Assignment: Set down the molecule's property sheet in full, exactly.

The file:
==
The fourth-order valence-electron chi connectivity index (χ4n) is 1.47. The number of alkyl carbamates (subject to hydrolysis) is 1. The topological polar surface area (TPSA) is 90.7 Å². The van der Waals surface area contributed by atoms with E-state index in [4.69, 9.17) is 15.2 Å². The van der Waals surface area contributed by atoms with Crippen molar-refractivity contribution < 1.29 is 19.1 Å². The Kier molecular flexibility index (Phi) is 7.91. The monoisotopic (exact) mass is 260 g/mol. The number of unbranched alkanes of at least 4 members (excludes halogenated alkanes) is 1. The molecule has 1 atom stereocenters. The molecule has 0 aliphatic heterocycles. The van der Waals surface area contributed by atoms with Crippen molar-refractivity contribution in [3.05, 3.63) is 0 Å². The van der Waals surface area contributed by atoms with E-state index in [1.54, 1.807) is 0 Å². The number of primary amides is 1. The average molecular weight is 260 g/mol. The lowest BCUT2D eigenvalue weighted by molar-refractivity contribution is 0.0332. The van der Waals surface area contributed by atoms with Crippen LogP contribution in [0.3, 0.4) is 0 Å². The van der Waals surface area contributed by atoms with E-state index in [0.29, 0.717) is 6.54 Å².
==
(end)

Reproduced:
The fourth-order valence-electron chi connectivity index (χ4n) is 1.47. The number of alkyl carbamates (subject to hydrolysis) is 1. The topological polar surface area (TPSA) is 90.7 Å². The van der Waals surface area contributed by atoms with E-state index in [4.69, 9.17) is 15.2 Å². The van der Waals surface area contributed by atoms with Crippen molar-refractivity contribution < 1.29 is 19.1 Å². The Kier molecular flexibility index (Phi) is 7.91. The monoisotopic (exact) mass is 260 g/mol. The number of unbranched alkanes of at least 4 members (excludes halogenated alkanes) is 1. The molecule has 1 atom stereocenters. The molecule has 0 aliphatic heterocycles. The van der Waals surface area contributed by atoms with Crippen molar-refractivity contribution in [3.05, 3.63) is 0 Å². The van der Waals surface area contributed by atoms with E-state index in [1.54, 1.807) is 0 Å². The number of primary amides is 1. The average molecular weight is 260 g/mol. The lowest BCUT2D eigenvalue weighted by molar-refractivity contribution is 0.0332. The van der Waals surface area contributed by atoms with Crippen LogP contribution in [0.3, 0.4) is 0 Å². The van der Waals surface area contributed by atoms with E-state index in [0.29, 0.717) is 6.54 Å².